Whether you’re new to playing the cello or simply need a refresher, knowing when to change your cello strings is something every cellist should know. Change them too often and you’ll be spending quite a bit of money, but if you don’t change them when you need to the drawbacks can be serious. In addition to sounding bad, worn out cello strings are more likely to break during play and require extra pressure to play which, over time, can cause stress-related injuries. From understanding the causes of string wear to knowing what to look out for, here’s everything a cellist needs to know about changing their strings.
Causes of String Wear
Strings wear out for a variety of reasons, and understanding the main causes can help you evaluate their condition. In general, string wear can be linked to one of the following:
- Playing habits– although time spent playing isn’t the most reliable indicator, keeping track of how long you’ve been playing with a particular set of strings can help you estimate when they’ll need to be replaced. If you practice for an hour each day, your strings will probably need to be replaced every 3-5 months; if you practice more or less that time frame will need to be adjusted accordingly. Your cello teacher should be able to give you a string replacement timeline that makes sense for your playing habits.
- Material- the truth of the matter is that certain string materials wear out quicker than others. Cello strings made from gut sound great but don’t last very long, while steel strings last for a long time but can be difficult for some players to get used to. Synthetic nylon strings are a good middle ground, and combine longevity with the warm sound most cellists prefer.
- Instrument set-up– in some cases, the way your instrument is set up can be making your strings wear out sooner than normal. If you notice that you’re replacing strings more often than average or haven’t had the set-up of your instrument checked out my a professional, repair technicians can help you figure this out.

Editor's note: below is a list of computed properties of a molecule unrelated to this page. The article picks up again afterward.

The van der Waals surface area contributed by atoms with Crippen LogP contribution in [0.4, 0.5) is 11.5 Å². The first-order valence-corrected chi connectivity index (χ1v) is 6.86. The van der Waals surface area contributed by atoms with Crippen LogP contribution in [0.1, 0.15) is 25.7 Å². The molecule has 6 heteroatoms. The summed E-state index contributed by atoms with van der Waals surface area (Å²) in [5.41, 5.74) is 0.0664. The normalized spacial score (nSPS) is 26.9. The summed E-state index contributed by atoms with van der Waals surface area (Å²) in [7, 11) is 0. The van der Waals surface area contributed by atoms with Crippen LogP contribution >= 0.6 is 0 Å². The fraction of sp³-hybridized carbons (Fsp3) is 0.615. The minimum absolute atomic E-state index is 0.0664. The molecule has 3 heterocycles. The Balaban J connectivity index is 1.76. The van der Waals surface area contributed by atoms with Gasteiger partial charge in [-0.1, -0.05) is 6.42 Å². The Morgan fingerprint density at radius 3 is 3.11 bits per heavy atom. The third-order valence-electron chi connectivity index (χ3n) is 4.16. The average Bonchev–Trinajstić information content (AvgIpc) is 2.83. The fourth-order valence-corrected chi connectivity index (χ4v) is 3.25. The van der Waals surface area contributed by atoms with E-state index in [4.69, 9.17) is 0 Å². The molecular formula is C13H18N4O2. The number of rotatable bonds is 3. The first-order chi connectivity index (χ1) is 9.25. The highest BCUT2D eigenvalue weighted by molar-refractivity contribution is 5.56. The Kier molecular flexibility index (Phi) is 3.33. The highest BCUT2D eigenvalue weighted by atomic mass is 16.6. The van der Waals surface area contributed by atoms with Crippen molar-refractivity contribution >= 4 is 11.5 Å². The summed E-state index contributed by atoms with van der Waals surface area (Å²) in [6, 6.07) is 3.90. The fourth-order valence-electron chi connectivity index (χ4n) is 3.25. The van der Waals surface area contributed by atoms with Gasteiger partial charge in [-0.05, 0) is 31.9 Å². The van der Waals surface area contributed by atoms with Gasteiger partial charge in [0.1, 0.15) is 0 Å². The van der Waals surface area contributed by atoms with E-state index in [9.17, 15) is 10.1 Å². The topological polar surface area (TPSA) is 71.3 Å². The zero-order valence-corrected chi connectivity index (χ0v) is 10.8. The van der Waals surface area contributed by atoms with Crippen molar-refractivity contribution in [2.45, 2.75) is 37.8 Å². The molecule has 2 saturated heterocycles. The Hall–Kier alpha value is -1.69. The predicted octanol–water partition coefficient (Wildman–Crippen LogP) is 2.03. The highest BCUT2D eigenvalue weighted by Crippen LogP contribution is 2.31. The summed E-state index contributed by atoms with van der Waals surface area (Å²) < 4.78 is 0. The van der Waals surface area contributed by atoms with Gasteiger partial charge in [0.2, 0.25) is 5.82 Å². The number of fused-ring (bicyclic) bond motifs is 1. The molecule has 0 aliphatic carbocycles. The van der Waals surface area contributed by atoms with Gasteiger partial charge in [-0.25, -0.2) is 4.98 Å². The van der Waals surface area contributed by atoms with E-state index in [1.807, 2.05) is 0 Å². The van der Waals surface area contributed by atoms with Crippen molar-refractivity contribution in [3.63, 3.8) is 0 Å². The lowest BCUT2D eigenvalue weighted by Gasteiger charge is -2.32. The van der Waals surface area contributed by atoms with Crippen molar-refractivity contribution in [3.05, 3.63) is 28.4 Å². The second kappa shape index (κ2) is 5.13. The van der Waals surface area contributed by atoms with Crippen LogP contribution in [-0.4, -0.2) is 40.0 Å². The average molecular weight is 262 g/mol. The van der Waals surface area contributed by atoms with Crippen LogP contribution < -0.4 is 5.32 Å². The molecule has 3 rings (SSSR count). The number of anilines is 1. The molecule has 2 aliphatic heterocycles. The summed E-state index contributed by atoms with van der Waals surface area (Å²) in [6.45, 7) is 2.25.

- Contact– oil and dirt from your hands can cause the strings of your cello to erode. To avoid this, wash your hands before you sit down to play your instrument and always wipe down your cello before you put it back into its case. Again, your cello teacher or a repair technician should be able to show you how to properly clean your instrument. Here are some tips just in case.
When It’s Time to Replace
Obviously, some string damage can’t be ignored. When one of your strings break, you’ll need to replace them, which is why it’s a good idea to carry around a spare set of cello strings. If the set you’re using isn’t brand new and one string breaks, it’s a best practice to replace them all. You don’t want one string to sound different than the others and, if one breaks, some of the others are sure to follow. Here’s more tell-tale signs your strings need to be replaced:
- Tuning issues– sometimes you’ll be tuning at home or with an orchestra and you won’t be able to get it quite right no matter how many times you try. This is a great indication that your strings have gone false and that you’ll need to replace your strings ASAP. Once a string goes false it won’t have the same focused tonality of newer strings.
- Sound quality- if you can’t achieve the same resonance you normally do or are having trouble with vibrato, you may be running into these issues because your strings need to be changed. If you find yourself needing to use more pressure to create sounds, this is also a good indication that your strings need to be replaced.
- When in doubt, switch them out- if you can’t remember the last time your strings were replaced or are feeling generally dissatisfied with your current strings, switch them out! Strings aren’t super expensive, and sometimes a fresh set of strings can make all the difference. If you do switch out your strings while they’re still in good condition, hang onto them–it’s a good idea to have a set of “stretched out” strings handy in case a string breaks during a performance.
Buy Cello Strings at Music & Arts
Finding the right set of cello strings can be a complicated process, which is why so many parents and musicians turn to Music & Arts. With over 150 stores across 24 states and more than 150,000 products on our website, you’ll find one of the largest selections of orchestra accessories at Music & Arts. If you have questions about the specifics of a particular set of strings, contact us and we’ll be happy to help. With one of the largest product offerings in the world, we offer educator-approved accessories, including a variety of cello strings, from some of the most trusted brands in the industry.
Want more information about the cello? Check out Common Problems with Cellos (& What You Should Do) and Tips & Advice for Cello Players.
Hi I am a relatively new cello player… I am a music teacher, who has decided to learn another instrument, which is cello. I practice every day for a minimum of one hour a day, and I think that my strings are dull and in need of replacing. I also find these strings difficult to play. I would love something that has a brighter sound with a bit lighter weight. Right after I started, my A string broke. I am uncertain as to how long the strings were on the Cello made by this Luthier, but I think it is time for a new set. I would like some decent strings, but there is such a huge variety, that I am not sure what to choose. Any advice would be appreciated.
Hi I am a beginner cello player, am having problems with the A string, which is sitting on the finger board, rather than just above it? what is causing this??